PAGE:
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Old 07-10-2010, 06:50 AM
 
Location: Fairfield, CT
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In Italy during World War II, there was a saying that Mussolini was 'the monkey who let the tiger out of his cage.'
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Old 07-10-2010, 10:29 AM
 
Location: Everywhere and Nowhere
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Quote:
Originally Posted by dazzleman View Post
In Italy during World War II, there was a saying that Mussolini was 'the monkey who let the tiger out of his cage.'
Care to translate that?
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Old 07-10-2010, 05:51 PM
 
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The main reasons cited by economists for the difficulties experienced in the drive for Italian industrialization from the 1880’s to the 1930’s are: lack of basic minerals, shortages of raw materials, and limited access to financial capital from domestic and foreign sources to fund development and expansion.
Japan has no raw products needed for an advanced industrial society. It has the second biggest economy in the world. Norway, Israel, Denmark, and Finland come to mind readily as societies that built a thriving economy without much in the way of raw products. People not raw products are the central element of an economy. The Italian problems were political and educational not resource related. Incidently I have read no economist that relates Italian problems to resources, they tend to stress issues such as politics, personal capacity, and the tax system in Italy.
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Old 07-11-2010, 01:03 AM
 
Location: Turn right at the stop sign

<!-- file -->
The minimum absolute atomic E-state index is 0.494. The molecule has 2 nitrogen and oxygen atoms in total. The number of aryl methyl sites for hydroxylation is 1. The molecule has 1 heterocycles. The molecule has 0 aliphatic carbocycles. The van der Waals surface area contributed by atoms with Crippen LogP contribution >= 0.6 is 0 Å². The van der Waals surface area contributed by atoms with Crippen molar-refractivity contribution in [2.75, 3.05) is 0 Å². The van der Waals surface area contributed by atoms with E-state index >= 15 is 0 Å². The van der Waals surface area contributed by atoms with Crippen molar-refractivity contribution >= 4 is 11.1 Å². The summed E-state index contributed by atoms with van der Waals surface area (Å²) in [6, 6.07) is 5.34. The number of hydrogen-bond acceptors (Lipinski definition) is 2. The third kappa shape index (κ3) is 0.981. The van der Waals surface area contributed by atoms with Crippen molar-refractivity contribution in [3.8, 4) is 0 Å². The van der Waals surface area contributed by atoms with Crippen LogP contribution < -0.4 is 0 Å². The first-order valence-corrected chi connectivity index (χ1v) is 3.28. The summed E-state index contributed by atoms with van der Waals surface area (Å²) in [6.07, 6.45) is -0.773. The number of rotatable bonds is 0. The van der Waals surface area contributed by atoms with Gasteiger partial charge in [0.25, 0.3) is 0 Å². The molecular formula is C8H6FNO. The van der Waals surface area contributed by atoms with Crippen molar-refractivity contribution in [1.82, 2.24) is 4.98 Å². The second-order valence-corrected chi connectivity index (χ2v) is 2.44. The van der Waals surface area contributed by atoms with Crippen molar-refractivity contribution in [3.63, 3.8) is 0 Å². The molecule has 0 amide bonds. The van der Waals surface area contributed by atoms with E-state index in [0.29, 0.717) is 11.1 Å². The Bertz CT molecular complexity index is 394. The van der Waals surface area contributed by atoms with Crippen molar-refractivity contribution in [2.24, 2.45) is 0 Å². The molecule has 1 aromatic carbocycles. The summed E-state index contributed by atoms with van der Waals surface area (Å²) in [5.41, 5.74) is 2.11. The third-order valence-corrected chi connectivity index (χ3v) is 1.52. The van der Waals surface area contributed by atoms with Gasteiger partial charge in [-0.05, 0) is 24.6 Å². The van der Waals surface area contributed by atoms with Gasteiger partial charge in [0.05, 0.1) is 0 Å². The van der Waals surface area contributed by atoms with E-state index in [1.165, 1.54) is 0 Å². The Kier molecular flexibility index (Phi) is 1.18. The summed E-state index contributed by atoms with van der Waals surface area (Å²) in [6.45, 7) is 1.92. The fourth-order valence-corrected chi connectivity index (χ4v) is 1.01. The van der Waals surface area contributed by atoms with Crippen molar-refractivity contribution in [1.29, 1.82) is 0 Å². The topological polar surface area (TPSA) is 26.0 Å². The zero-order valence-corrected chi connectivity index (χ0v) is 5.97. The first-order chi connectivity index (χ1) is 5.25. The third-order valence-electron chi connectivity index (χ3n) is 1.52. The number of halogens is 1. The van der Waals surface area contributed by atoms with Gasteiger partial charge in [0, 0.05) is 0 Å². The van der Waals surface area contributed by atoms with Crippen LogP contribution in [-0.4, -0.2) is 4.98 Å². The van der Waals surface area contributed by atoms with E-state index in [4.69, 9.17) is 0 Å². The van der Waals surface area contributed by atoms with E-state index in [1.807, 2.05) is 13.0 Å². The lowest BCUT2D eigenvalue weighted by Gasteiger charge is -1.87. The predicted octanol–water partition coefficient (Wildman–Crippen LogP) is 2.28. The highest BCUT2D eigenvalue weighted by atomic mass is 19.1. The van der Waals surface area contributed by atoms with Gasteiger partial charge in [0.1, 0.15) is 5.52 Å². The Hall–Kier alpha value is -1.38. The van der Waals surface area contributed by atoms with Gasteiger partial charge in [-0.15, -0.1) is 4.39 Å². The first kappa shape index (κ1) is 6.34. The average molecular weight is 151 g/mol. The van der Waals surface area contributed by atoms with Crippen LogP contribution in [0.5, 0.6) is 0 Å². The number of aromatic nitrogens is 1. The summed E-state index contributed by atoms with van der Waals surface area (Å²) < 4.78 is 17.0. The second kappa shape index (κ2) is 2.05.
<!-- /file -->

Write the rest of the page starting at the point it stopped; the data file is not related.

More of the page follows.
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Originally Posted by noetsi View Post
Japan has no raw products needed for an advanced industrial society. It has the second biggest economy in the world. Norway, Israel, Denmark, and Finland come to mind readily as societies that built a thriving economy without much in the way of raw products. People not raw products are the central element of an economy. The Italian problems were political and educational not resource related. Incidently I have read no economist that relates Italian problems to resources, they tend to stress issues such as politics, personal capacity, and the tax system in Italy.
Since it was apparently missed the first two times I said it, I will try one more time:

My comments dealt with Italy's initial period of industrialization; the 1880's to the late 1930's, with my primary focus being the Mussolini era. The problems encountered during that time period are directly related to the points that I raised; lack of basic minerals, shortages of raw materials, and limited access to financial capital from domestic and foreign sources to fund development and expansion. Incidentally, I have read extensively about Fascist Italy, including books that dealt specifically with it's economic workings. Whether the writer was a historian or economist, all listed the exact reasons I set out as being what hindered Italy's ability to industrialize, especially during the Fascist period.

The issues you cite have no relation to the time of Fascist rule, but are relevant if you wish to get into an in depth discussion of post World War II Italian economics. I'd be willing to guess that the economists you speak of were writing about the post-war period, not the 1930's. As for Japan, that country does have the world's second largest economy NOW. However, this was not the case in the 1880's through the 1930's, which is what we are dealing with here. Yes, the two countries share a common thread of being "poor" in regards to mineral wealth, but that's about it. So beyond that, I fail to see how comparing the Japan of today with the Italy of eighty plus years ago is anything other than a exercise in pointlessness.
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Old 07-11-2010, 12:21 PM